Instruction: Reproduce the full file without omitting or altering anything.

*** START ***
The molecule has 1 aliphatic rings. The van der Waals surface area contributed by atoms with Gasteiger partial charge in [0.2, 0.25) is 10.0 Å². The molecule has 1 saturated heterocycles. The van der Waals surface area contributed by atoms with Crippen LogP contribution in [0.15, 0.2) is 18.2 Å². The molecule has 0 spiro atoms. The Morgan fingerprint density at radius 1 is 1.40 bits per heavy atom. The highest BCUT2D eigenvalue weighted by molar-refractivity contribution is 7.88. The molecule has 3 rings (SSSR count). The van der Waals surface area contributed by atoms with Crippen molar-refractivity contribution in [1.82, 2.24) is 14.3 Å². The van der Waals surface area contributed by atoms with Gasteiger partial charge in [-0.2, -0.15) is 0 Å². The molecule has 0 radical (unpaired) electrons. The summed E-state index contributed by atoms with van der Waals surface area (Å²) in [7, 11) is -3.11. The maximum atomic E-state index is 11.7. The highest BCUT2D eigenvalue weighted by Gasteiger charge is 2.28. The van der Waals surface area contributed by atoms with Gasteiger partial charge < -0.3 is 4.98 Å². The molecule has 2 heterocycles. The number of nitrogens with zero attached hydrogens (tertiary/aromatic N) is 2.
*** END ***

The molecule has 1 aliphatic rings. The van der Waals surface area contributed by atoms with Gasteiger partial charge in [0.2, 0.25) is 10.0 Å². The molecule has 1 saturated heterocycles. The van der Waals surface area contributed by atoms with Crippen LogP contribution in [0.15, 0.2) is 18.2 Å². The molecule has 0 spiro atoms. The Morgan fingerprint density at radius 1 is 1.40 bits per heavy atom. The highest BCUT2D eigenvalue weighted by molar-refractivity contribution is 7.88. The molecule has 3 rings (SSSR count). The van der Waals surface area contributed by atoms with Crippen molar-refractivity contribution in [1.82, 2.24) is 14.3 Å². The van der Waals surface area contributed by atoms with Gasteiger partial charge in [-0.2, -0.15) is 0 Å². The molecule has 0 radical (unpaired) electrons. The summed E-state index contributed by atoms with van der Waals surface area (Å²) in [7, 11) is -3.11. The maximum atomic E-state index is 11.7. The highest BCUT2D eigenvalue weighted by Gasteiger charge is 2.28. The van der Waals surface area contributed by atoms with Gasteiger partial charge < -0.3 is 4.98 Å². The molecule has 2 heterocycles. The number of nitrogens with zero attached hydrogens (tertiary/aromatic N) is 2.